Man allegedly decapitated landlord with samurai sword over rent dispute
A man allegedly used a samurai sword to decapitate his Connecticut roommate — a nationally known bridge player — and has refused to talk with investigators about the crime, claiming he is a sovereign citizen, according to a report.
Jerry David Thompson, 42, of Hartford, had recently moved into a vacant bedroom in the Asylum Avenue home of Victor King, 64, a Travelers insurance company retiree and professional bridge player, the Hartford Courant reported.
Thompson threatened his landlord with the sword after the two men had a dispute about the suspect not paying the rent, according to the arrest warrant cited by the news outlet.
A day before he was beheaded Sunday, King reported to police that Thompson had waved the blade at him, the Courant reported.
When King’s friends could not reach him Sunday, they alerted authorities. Police and firefighters later forced their way into the house and discovered the grisly, bloody scene.
Police tracked Thompson down and pulled him over in the city’s North End, but he refused to say anything to investigators – but just scribbled on a piece of paper, “paper in glove compart in Jeep is all you need,” according to the report.
In the vehicle’s glove compartment, cops found paperwork suggesting that he considered himself a sovereign citizen and not subject to the law.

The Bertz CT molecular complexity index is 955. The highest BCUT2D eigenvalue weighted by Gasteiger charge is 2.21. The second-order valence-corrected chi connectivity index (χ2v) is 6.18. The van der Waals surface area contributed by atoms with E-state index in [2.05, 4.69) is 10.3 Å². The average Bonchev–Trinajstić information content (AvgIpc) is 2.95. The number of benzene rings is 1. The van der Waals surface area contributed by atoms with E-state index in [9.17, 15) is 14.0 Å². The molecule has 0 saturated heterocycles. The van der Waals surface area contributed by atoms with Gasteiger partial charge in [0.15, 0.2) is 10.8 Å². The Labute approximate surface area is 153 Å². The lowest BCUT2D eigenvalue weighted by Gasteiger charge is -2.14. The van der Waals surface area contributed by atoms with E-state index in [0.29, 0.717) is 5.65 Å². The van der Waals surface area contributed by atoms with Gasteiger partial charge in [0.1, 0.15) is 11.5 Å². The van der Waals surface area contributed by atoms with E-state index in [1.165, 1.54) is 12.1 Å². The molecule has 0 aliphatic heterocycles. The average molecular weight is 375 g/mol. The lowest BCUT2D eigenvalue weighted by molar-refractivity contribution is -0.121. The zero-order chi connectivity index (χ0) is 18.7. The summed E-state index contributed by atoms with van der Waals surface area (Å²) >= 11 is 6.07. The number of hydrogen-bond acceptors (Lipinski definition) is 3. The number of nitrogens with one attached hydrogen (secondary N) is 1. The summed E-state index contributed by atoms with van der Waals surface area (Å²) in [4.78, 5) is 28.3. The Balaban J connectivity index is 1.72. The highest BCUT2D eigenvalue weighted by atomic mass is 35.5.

Thompson, who has previous convictions for assault and robbery, was arraigned Tuesday in Superior Court, where he also remained mum and was ordered held on $2 million bail.
King worked in IT at Travelers for more than 20 years, retiring in 2018 to focus on playing bridge, the news outlet reported.
“He was very good at it. Very good at teaching others to play it. Just a kind and gentle person whose first love was bridge,” the victim’s cousin Jim Banks told the Courant.
Paul Linxwiler, executive editor of the Bridge Bulletin, a publication of the American Contract Bridge League, described King a Grand Life Master, “which is our highest rank.”
To achieve that rank, one must have at least 10,000 master points, Linxwiler said, which means “you have to play a lot…and you have to be good, too.”
King had accumulated 15,298.55 master points, said the ACBL’s Patsy Edwards. In 2016, he won a national championship.
“He was known as a top player from New England,” Linxwiler told the paper.
Banks called his cousin “one of the good guys — one that would never hurt a soul. One that would always reach out and help others. He was pleasant as can be. Always seemed to be happy. He was just a joy to be around.”
Share this article:
Source: Read Full Article